Part I of this series talked about tips for inspecting your heating system and fuel tank, and treating your fuel oil to prepare your home heating oil system for heavy use in the upcoming winter months.
There are other things you can do at home and in conjunction with your system service provider to make sure your home heating system is truly ready for winter.
Look Around Your House
Besides looking at your oil and fuel, there are some things you can do around the house to prepare it for winter heat.
Clean up your basement, especially if you have a lot of dust and line or even sawdust and pet hair. All of those can be drawn into your heating system and cause service problems over time.
Test your burner to make sure it still works. Do this by turning up your thermostat above room temperature. That will turn on your boiler or furnace. Let them run for a few minutes. Hopefully you will have heat coming out and everything will then be in order.
Remember, too, that you need to make sure your vents aren’t blocked by furniture, carpets, wall hangings and other large items. Move those away from vents to ensure proper air flow and best efficiency for your house. Vacuum air registers on a regular basis, but especially when winter just starts.
And be sure to change your air filter.
Tune Ups - A Very Necessary Evil
Many homeowners have annual service for their system built into their contract. Even if you don’t, an annual service and tune-up is an important part of maintaining your heating system so it works its best for the longest period of time.
The Department of Energy recommends annual service for oil-fired boilers. It also makes financial sense for you to have it tuned up every year. Oil heating systems produce soot and deposits that build up during the year. These deposits cut into your system’s efficiency and cost you money. A new system might work at 85% efficiency at first. If you go more than a year without service, the efficiency can drop to 70%, and that means your heating bills go up 20%. That’s not small change. Furthermore, the longer you wait, the longer it takes to clean your system. That can turn a $100 service bill into a $400 service bill. And if you really wait, the soot buildup can become like cement, destroying the boiler and turning into a $7,000 bill to replace it.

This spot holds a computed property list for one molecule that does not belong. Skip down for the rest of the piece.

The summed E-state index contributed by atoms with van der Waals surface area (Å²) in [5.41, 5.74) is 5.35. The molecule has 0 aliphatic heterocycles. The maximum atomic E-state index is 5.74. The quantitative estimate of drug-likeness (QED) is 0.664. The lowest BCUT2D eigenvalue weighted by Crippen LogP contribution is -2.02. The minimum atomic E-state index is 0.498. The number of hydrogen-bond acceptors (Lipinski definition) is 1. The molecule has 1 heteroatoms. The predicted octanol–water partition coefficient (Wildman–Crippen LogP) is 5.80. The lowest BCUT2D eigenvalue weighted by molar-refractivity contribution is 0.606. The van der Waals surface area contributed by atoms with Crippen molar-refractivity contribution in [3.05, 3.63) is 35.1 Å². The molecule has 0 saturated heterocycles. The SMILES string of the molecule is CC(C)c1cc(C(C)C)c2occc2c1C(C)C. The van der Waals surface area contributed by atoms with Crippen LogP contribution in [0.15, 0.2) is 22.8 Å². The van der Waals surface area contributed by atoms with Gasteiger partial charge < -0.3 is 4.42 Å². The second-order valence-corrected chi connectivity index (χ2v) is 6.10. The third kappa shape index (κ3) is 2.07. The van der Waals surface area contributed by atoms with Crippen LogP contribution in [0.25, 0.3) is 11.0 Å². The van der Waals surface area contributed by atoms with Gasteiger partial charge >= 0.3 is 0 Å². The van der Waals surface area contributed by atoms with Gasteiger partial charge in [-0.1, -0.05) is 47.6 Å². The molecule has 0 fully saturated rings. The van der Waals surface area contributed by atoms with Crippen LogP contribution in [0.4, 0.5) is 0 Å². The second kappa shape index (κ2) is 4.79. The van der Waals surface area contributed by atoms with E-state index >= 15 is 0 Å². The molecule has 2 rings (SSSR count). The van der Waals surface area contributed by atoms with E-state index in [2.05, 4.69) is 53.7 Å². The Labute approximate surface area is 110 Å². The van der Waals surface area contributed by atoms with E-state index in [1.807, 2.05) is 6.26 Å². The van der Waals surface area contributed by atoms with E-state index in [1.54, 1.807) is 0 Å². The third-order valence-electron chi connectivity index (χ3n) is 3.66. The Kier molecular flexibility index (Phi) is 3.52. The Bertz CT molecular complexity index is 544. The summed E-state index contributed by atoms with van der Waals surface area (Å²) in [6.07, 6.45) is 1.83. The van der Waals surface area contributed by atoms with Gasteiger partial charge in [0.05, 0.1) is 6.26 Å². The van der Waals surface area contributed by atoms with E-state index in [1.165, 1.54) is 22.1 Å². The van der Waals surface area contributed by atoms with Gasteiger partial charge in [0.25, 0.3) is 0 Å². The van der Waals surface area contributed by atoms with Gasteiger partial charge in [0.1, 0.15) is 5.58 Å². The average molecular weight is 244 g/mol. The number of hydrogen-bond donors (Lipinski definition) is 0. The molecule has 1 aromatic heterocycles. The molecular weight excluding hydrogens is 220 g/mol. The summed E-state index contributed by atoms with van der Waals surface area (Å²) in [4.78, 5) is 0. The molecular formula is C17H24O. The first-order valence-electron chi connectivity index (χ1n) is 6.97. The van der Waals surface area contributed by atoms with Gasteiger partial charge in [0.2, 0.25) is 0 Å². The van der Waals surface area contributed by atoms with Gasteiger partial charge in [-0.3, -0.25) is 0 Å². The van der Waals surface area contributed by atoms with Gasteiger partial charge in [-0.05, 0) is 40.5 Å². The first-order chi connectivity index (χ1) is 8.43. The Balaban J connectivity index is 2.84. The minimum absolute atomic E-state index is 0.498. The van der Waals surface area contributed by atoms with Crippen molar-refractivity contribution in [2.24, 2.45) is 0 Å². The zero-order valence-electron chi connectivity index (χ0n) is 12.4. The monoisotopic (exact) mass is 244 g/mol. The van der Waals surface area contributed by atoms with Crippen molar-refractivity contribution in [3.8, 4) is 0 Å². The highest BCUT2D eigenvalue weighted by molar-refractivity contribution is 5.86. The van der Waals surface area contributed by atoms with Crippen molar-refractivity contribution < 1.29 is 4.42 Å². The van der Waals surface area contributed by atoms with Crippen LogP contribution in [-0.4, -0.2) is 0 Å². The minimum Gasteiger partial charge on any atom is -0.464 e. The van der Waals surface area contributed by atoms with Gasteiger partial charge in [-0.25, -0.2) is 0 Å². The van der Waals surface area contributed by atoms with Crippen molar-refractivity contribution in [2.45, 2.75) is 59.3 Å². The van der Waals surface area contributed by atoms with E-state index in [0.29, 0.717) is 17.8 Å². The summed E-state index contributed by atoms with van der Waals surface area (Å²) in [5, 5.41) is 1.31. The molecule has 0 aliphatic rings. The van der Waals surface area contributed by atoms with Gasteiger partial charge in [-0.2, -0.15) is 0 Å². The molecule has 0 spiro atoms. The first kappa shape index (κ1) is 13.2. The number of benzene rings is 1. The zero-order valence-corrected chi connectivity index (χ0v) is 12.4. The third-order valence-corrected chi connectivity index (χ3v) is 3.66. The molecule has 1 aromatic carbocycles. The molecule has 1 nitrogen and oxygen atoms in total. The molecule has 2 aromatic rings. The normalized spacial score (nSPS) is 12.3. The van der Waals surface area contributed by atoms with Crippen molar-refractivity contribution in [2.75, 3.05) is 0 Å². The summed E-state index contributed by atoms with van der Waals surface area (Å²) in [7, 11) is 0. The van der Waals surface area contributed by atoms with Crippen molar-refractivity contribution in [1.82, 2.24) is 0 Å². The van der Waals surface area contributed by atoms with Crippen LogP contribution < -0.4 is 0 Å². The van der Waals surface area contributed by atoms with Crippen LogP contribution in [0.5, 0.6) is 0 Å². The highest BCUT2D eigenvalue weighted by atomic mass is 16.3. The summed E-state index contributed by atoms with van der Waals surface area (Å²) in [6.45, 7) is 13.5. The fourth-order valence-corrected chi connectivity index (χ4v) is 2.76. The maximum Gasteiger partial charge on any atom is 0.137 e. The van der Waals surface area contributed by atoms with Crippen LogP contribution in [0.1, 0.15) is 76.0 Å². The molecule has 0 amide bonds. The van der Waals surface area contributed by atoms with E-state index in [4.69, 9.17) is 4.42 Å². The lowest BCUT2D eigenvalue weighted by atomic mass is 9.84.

So the final bit of winter-preparation advice is to schedule your annual system tune-up. It will save you 10-15% on your heating bills and reduce your system’s emissions. A typical tune-up will run $120-150 (unless it’s included in your contract). They’ll clean your furnace/boiler interior, replace your used oil nozzle, change the filter and strainer, and check the system efficiency to make sure it’s running it’s best. Industry data also shows that homeowners who have annual tune-ups on their systems have 80% fewer “no-heat” service calls in the winter.
Remember, too, that after your tune-up, add a quality fuel oil treatment like ATX-942 to your fuel oil. Your system will be cleaner and in better condition when your next tune-up rolls around. And that will save you money.
This post was published on September 29, 2011 and was updated on January 20, 2016.